Strength: SDR does not cause permanent weakness (3). However, patients will experience transient motor weakness that may last a few weeks to months after SDR. It should be remembered that a varying degree of motor weakness is always present in CP. When spasticity is reduced or eliminated, the motor weakness underlying spasticity becomes more noticeable, but the impression that SDR produces motor weakness is incorrect.

Patients who walk independently always resume independent walking within a few weeks after SDR. Patients who walk with crutches will also resume crutch walking within several weeks after SDR. Patients who walk well with a walker prior to SDR resume assisted walking within several weeks. Patients who use a walker and assistance require much longer to resume the level of walking they were capable of before SDR.

After spasticity is reduced, it becomes easier for patients to increase strength with therapy and exercise. Adolescents and adults can start treadmill and other types of exercise that were impossible before SDR.


It is important to note that SDR does not result in floppy extremities, even immediately after the operation.


Motor Function: SDR results in improvements in sitting, standing, walking, and balance control in walking. In three randomized studies of changes in gross motor functions after SDR (6, 9, 10), two of the studies showed improvements and one did not find significant benefits from SDR. All three studies are, however, far short of conclusive. They assessed outcomes using measures of gross motor function, which do not allow assessment of changes in quality of motor functions or of children whose impairment is relatively mild. Also, the follow-up studies of these patients were too short to address the long-term benefits of SDR, the effects of reduced spasticity on deformities, and the need for orthopaedic surgery. In our view, the study by McLaughlin et al. (6), which failed to find any beneficial effect from SDR, is flawed by various limitations, so no conclusion can be drawn from it.

Typically, improvements in motor function are most noticeable during the first 6 months after SDR. After that, improvements are slow but steady. In children, these improvements can continue up to 10 years of age. In adults and adolescents, improvements continue for approximately 2 years after SDR.


Deformities: Patients with CP almost invariably have some deformities in the lower extremities. Common deformities are hip subluxation, hamstring and heel cord contractures, foot deformities, and in-toeing. These deformities can be improved by SDR.

Hip subluxation can progress if left untreated. In most patients, SDR can halt the progression (5, 8); certainly it does not exacerbate or increase the risk of hip subluxation. However, some children under 5 years of age who have poorly developed hip joints do show progression of hip subluxation regardless of treatment.

SDR reduces the severity of hamstring and heel cord contractures. It is common to see improvements in in-toeing gait and in other abnormal gait patterns after SDR. Also, the lack of spasticity makes it easy to stretch the tight muscles. When contractures have been present for years, however, the affected muscles and tendons are shortened. It takes many months to improve such contractures, and in older children and adults, it is often impossible to do so except through surgical release.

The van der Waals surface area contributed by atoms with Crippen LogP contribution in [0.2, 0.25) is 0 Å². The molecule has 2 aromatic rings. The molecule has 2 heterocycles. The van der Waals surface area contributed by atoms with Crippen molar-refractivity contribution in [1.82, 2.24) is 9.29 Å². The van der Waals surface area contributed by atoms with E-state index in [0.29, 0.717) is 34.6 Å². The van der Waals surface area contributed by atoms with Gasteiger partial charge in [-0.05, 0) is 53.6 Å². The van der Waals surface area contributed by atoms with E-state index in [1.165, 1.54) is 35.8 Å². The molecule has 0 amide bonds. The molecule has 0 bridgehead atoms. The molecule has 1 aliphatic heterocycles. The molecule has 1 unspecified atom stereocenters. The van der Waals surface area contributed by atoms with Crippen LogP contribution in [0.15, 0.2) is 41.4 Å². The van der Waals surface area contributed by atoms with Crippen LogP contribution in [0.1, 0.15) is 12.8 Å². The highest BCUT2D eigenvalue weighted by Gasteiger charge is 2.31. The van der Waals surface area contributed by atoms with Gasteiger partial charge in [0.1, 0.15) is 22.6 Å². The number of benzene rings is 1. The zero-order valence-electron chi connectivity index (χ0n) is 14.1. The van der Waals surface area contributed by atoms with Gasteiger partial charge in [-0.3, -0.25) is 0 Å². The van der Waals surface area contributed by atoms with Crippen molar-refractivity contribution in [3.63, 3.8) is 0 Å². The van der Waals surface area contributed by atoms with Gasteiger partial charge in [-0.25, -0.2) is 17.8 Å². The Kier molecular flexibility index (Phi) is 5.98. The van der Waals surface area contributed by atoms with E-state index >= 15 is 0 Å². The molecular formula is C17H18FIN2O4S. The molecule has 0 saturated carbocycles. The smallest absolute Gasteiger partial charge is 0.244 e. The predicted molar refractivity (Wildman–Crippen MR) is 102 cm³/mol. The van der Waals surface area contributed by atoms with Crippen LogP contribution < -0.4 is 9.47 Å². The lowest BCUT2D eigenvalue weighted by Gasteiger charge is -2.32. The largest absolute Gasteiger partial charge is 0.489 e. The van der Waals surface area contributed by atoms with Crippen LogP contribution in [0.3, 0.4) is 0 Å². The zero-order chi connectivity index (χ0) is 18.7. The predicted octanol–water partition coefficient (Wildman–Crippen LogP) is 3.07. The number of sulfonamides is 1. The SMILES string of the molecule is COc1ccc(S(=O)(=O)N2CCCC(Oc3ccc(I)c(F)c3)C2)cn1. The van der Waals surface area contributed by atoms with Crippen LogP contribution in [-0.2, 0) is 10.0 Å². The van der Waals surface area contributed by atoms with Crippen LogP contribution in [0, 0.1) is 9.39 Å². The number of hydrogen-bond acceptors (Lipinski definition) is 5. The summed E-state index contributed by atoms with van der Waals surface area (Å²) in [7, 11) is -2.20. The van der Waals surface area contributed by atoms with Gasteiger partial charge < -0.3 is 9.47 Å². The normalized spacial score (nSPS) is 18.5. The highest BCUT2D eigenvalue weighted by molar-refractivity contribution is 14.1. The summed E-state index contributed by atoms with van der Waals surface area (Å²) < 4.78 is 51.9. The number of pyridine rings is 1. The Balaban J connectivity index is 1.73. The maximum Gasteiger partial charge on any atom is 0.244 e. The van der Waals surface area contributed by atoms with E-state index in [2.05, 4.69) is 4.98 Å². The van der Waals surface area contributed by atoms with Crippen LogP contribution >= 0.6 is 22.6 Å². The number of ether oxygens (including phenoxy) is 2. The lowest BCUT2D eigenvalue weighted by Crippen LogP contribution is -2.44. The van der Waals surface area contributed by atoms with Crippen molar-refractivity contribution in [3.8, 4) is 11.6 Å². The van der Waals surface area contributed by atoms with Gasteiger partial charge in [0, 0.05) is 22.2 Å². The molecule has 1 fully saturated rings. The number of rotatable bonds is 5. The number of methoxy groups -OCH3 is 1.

Early SDR, at 2-4 years of age, can prevent the development of deformities. For this reason, we favor early surgery. Also, SDR will reduce deformities and makes it easier to treat deformities later with orthopaedic surgery.


Orthopaedic Surgery: Many patients with spastic CP require multiple orthopaedic operations. Our study showed that early SDR may reduce the rate of subsequent orthopaedic procedures (1). It is important to remember that deformities are due not only to spasticity but also to motor impairment and consequent limited muscle stretching in daily activities. That is, muscles without spasticity can still develop contractures if they are not used and stretched fully. Therefore, many patients will still require follow-up with orthopaedic surgeons after SDR.

We favor SDR prior to orthopaedic surgery. Muscle and tendon release procedures increase a range of joint movements but weaken the muscles permanently. Since SDR can increase the range of joint movement without causing muscle weakness, we recommend SDR prior to muscle releases. Persistent muscle and tendon contractures after SDR are treated with vigorous stretching, night splints, and serial casting. If all the nonsurgical treatments fail to resolve the contractures, we recommend orthopaedic surgery as a last resort.


Upper Extremity Functions: SDR is performed to improve the lower extremity functions, but it can also improve the gross range of motion of the upper extremities. It does not improve fine motor skills. The upper extremity improvements are seen in children with relatively severe quadriplegic CP. If the upper extremity involvement is mild, SDR will not result in noticeable improvements.


Potty Training: Spastic CP can be associated with small bladder capacity and also with difficulties in sitting, which can delay potty training in young children. From time to time, we have seen children complete potty training soon after SDR.


Cognitive Improvements: We have seen children who showed marked changes in cognitive functions after SDR, and in our earlier study we found significant increase in the speed of visual recognition (2).


Speech Improvement: SDR can be followed by significant improvements of speech. We attribute this to improved sitting posture, reduced distraction by spasticity, and improved cognitive functions. However, it is difficult to predict which patients will show speech improvements.


Emotional Improvements: Parents often note that their children become much less irritable and more loving after SDR. We attribute this to decreased mental distraction by tight muscles.





nota ibu :- sekarang dok study benda alah ni lah~~~


*mysonhascerebralpalsy*